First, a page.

HOLLADAY, Utah (ABC4 Utah) - Thomas and Amanda Plustwik have been fighting to get their stuff back after more than 800 gallons of sewage flooded their basement apartment. The majority of it is destroyed, but they need to get some items. They claim issues with the landlord and cleaning company who was called in have prevented them from getting it back.
The couple was on vacation back on November 15th when they got a call from their landlord about an issue. Once inside they say the sewage was about six inches deep, and smelled terrible.
" It was dish water, bath water, toilet water, and everything else you can think about," said Thomas.
Thomas believes the backup was caused by an unmaintainted pipe that has had issues in the past. While they thought cleanup would take a couple of days they didn't think it would take this long.
"We expected with would be taken care of and here we are three days before Christmas," said Thomas.
They claim the frustration has come in dealing with their landlord and the cleanup company who was called in.
During the cleanup their belongings were put into black bags including critical documents. The couple says those bags were put into the back of a trailer to be stored, but the owner of the company was asking for money to get them back.
Eventually Thomas said they got a call to come get their stuff and the lock was taken off. There were still problems.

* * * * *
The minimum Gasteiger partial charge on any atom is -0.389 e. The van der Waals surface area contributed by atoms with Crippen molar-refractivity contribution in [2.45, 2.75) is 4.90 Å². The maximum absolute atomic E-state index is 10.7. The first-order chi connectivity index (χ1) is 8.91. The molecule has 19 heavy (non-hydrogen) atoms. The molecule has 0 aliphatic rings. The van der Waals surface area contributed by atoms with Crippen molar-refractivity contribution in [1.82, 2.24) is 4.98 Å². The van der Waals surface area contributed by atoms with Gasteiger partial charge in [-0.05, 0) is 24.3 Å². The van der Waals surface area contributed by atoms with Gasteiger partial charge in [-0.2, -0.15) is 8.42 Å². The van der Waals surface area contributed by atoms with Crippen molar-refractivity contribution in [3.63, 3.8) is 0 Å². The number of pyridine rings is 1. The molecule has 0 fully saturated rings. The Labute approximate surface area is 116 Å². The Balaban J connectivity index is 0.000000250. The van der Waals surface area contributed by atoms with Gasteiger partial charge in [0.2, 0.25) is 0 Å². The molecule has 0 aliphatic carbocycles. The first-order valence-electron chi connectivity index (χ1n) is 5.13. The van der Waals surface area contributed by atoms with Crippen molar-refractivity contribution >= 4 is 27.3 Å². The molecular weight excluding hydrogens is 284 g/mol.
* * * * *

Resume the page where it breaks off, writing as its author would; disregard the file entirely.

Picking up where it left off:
"So we came back here to see an unlocked trailer, and it happened to be it had been ransacked," said Thomas.
The trailer was also backed up against a tree and the door can barely open. There is a warning not to get into the trailer if it isn't on a truck because it could tip over.
The couple has since had to put on their own lock and haven't been able to get a hold of the owner. Amanda said now almost nothing will be salvageable.
"Because it's been sitting in here for a month anything that could have been cleaned or sanitized it can't be now because it's growing (bacteria) in black bags," said Amanda.
We did try to contact the owner of the cleaning company, but he didn't return our calls.
The landlord did talk with us on the phone briefly and said the issue was being handled by her insurance company. She wouldn't give out a contact for her agent or answer questions about what happened.
Thomas and Amanda said they never signed a lease for the property and the landlord said she preferred not to have leases. They also didn't have rental insurance.
ABC 4 did contact a rental attorney who said if a property is not upkept properly a landlord can be forced to pay for lost property. Although they point out it's on a case by case basis.
The Salt Lake County Health Department confirmed their is an open investigation on the property for substandard housing which began on November 16th. They say people can go into the house, but no one can live their.
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